Mass shootings cannot become the accepted norm

Micki Luckey
Aug 26, 2019 · 2 min read

By Christina Robinson and Elizabeth Humphries

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A memorial at the El Paso Walmart with flowers, balloons and names of the victims (from abcnews.com)

In just one week three communities across this country faced terror and the loss of loved ones at the hands of white men armed with guns. Our hearts are heavy with sadness for those who are grieving and those who have been touched in other ways — like those who will never be able to attend the Gilroy Garlic Festival without remembering the terror that happened there. And because it can feel like any town, city, church, or festival could be next, we share the fear and trepidation of people throughout our country.

The shooter in El Paso left a manifesto stating that his violence was motivated by racism and xenophobia. Although our media reminds us that the motives of the other two shootings remain murky, there is an unmistakable pattern across the hundreds — hundreds — of mass shootings that have taken place in recent years. Violence motivated by white supremacy, antisemitism and xenophobia is on the rise, stoked by current political rhetoric and drawing on a deep and continuous history of such violence that stretches back centuries.

The escalation of violent attacks underscores the need to work actively to dismantle the toxic white supremacy that led to the beliefs behind them. This is the goal of Showing Up for Racial Justice (SURJ), in which white people organize for our collective liberation under the leadership of our People of Color-led partner organizations. We reject the false narrative of scarcity that is used to justify hatred against immigrants: This country has enough for everyone, and none of us is free until all of us are free.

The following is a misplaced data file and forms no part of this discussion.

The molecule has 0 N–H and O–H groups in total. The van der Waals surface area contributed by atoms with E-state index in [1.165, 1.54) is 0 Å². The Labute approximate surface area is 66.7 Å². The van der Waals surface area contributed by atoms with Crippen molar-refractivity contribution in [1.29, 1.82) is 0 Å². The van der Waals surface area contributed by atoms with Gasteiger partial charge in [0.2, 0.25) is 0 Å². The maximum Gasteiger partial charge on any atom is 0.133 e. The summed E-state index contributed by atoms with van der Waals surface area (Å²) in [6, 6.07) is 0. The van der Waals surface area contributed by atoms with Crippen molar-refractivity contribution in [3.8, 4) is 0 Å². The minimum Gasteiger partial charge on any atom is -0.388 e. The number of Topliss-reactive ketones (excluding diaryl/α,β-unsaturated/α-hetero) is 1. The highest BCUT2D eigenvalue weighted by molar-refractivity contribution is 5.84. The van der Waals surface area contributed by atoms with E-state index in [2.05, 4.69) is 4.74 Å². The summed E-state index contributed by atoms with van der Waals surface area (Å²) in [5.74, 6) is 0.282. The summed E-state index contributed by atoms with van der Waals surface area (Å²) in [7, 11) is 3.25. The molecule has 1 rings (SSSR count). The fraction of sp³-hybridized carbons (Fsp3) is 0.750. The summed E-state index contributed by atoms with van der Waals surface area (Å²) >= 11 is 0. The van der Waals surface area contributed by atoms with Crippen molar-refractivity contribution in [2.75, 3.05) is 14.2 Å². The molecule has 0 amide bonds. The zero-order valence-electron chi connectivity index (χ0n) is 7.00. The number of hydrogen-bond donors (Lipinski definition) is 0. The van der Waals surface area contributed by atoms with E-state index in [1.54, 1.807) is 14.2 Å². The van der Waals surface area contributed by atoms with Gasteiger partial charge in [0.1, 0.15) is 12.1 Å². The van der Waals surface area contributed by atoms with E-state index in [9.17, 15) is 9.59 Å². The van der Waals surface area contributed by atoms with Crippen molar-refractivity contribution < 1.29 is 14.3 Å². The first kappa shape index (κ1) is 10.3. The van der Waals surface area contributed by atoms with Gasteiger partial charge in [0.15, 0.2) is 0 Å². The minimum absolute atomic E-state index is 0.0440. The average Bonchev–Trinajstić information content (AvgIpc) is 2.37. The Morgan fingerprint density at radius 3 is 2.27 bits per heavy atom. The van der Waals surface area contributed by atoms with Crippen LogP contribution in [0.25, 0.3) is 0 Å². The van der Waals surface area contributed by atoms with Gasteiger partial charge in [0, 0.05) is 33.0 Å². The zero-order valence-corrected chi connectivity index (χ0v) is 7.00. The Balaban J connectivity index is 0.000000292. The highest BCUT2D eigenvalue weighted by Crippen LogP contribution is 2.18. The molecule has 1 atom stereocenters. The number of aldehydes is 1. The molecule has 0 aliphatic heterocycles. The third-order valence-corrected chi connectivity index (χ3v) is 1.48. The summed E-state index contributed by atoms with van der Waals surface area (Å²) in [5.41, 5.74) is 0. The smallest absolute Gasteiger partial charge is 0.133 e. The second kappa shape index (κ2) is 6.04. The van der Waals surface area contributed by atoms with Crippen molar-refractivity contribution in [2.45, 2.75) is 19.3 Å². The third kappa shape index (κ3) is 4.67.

In the wake of these tragedies that have rattled our nation in quick succession, we encourage everyone to take care of themselves and to be in community, where we believe healing has a chance to be its strongest. For people looking for a group to work with, we in SURJ welcome you to the movement.

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A quilted panel showing a heart pierced by a red ribbon representing a graph of the increased average annual gun violence, with a red bird carrying the word “nevermore”. Designed by anonymous designer in Social Justice Sewing Academy Community Quilt workshop, quilted by the East Bay Heritage Quilt Guild under the direction of Martha Wolfe. (Photo by M. Luckey)

SURJ Bay Area Blog

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